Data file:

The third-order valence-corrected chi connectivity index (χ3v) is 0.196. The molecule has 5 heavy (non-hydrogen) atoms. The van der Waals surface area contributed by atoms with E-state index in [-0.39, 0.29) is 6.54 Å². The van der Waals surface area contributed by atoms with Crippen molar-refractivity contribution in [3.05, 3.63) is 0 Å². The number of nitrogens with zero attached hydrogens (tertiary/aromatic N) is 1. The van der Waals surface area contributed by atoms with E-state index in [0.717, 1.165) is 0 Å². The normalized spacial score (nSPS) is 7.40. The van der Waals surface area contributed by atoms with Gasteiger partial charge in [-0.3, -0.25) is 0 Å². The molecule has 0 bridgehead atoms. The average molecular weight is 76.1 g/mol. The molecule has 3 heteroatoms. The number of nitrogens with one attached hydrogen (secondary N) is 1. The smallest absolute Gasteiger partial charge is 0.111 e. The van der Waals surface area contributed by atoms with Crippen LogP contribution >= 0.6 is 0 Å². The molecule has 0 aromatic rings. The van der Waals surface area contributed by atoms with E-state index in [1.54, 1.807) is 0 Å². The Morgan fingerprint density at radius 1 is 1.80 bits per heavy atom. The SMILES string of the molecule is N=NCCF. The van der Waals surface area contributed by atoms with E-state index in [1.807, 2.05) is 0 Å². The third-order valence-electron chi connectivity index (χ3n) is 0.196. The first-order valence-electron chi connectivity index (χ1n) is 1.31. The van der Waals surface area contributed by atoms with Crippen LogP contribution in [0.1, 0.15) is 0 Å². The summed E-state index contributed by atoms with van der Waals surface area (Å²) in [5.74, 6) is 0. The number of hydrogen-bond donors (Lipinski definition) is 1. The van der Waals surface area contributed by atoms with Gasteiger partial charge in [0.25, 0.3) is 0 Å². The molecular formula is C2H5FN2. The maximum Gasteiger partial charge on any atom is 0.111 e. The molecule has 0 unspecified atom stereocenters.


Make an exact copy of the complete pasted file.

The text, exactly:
The third-order valence-corrected chi connectivity index (χ3v) is 0.196. The molecule has 5 heavy (non-hydrogen) atoms. The van der Waals surface area contributed by atoms with E-state index in [-0.39, 0.29) is 6.54 Å². The van der Waals surface area contributed by atoms with Crippen molar-refractivity contribution in [3.05, 3.63) is 0 Å². The number of nitrogens with zero attached hydrogens (tertiary/aromatic N) is 1. The van der Waals surface area contributed by atoms with E-state index in [0.717, 1.165) is 0 Å². The normalized spacial score (nSPS) is 7.40. The van der Waals surface area contributed by atoms with Gasteiger partial charge in [-0.3, -0.25) is 0 Å². The molecule has 0 bridgehead atoms. The average molecular weight is 76.1 g/mol. The molecule has 3 heteroatoms. The number of nitrogens with one attached hydrogen (secondary N) is 1. The smallest absolute Gasteiger partial charge is 0.111 e. The van der Waals surface area contributed by atoms with Crippen LogP contribution >= 0.6 is 0 Å². The molecule has 0 aromatic rings. The van der Waals surface area contributed by atoms with E-state index in [1.54, 1.807) is 0 Å². The Morgan fingerprint density at radius 1 is 1.80 bits per heavy atom. The SMILES string of the molecule is N=NCCF. The van der Waals surface area contributed by atoms with E-state index in [1.807, 2.05) is 0 Å². The third-order valence-electron chi connectivity index (χ3n) is 0.196. The first-order valence-electron chi connectivity index (χ1n) is 1.31. The van der Waals surface area contributed by atoms with Crippen LogP contribution in [0.1, 0.15) is 0 Å². The summed E-state index contributed by atoms with van der Waals surface area (Å²) in [5.74, 6) is 0. The number of hydrogen-bond donors (Lipinski definition) is 1. The van der Waals surface area contributed by atoms with Gasteiger partial charge in [0.25, 0.3) is 0 Å². The molecular formula is C2H5FN2. The maximum Gasteiger partial charge on any atom is 0.111 e. The molecule has 0 unspecified atom stereocenters.